Apple Cider Vinegar And Water

Spray a gentle mist of this mixture outside your home, and you’ll defend against mice, stink bugs, and spiders, too.

Tabasco Sauce And Soap Detergent

Now this is a pungent mix. Blend 2-3 tablespoons of Tabasco sauce and one cup of detergent in four liters of water. Spray the liquid wherever needed.

Cloves

Similar to peppermint, it’s all about the smell. Mice will run from it. You can either crush whole cloves and place them near where you suspect a mouse’s activity, or wet cotton balls with clove oil and put them in those areas.

Sealed-Off Foods

How do you frustrate mice? Lock up their food supply. Like we mentioned before, storing your food in airtight, plastic containers takes away a mouse’s favorite food source. This idea works for pet foods, too.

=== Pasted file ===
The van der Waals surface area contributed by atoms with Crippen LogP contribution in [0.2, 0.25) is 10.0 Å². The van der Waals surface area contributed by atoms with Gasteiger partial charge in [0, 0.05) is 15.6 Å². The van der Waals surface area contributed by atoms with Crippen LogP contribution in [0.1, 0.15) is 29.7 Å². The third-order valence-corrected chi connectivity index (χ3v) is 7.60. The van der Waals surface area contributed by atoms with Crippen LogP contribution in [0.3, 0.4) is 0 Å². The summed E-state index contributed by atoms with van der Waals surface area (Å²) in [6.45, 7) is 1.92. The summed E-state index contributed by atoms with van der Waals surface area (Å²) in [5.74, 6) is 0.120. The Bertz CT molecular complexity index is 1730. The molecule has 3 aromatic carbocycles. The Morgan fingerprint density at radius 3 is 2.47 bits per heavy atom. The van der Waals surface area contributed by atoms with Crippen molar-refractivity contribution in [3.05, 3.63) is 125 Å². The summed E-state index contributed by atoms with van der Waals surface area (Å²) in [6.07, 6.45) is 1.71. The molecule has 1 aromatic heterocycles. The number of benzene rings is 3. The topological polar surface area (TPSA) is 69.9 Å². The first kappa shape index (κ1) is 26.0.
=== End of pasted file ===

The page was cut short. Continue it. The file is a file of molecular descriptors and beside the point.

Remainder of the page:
Used kitty litter

This may sound a bit yucky, but the logic is perfect. Since cats are natural predators of mice, the scent of a cat’s urine will make a mouse scurry away.

Steel Wool

Once you’ve located entry points, get creative. It’s one thing to plug them, quite another to use an item that actually hurts a mouse’s teeth. Steel wool accomplishes that. Apply a bit of silicone to keep it in place.
Dryer sheets – Set one in your pantry, cabinet space, and other parts of your kitchen. The chemicals in the cloth are offensive to mice.

Mice Problem?

Find a Local Wildlife
Expert Near You

 

Find a Local Experts

Mouse Sounds

Mice are actually very vocal and communicative animals. While we hear their sounds as squeaks, they have a variety of squeaks and pitches that determine what they’re trying to communicate. Mind you, you’re more likely to notice a mouse by its scratching and scurrying sounds as it scampers inside walls, along baseboards, or in the attic.

Identifying Animal Sounds

Mouse Tracks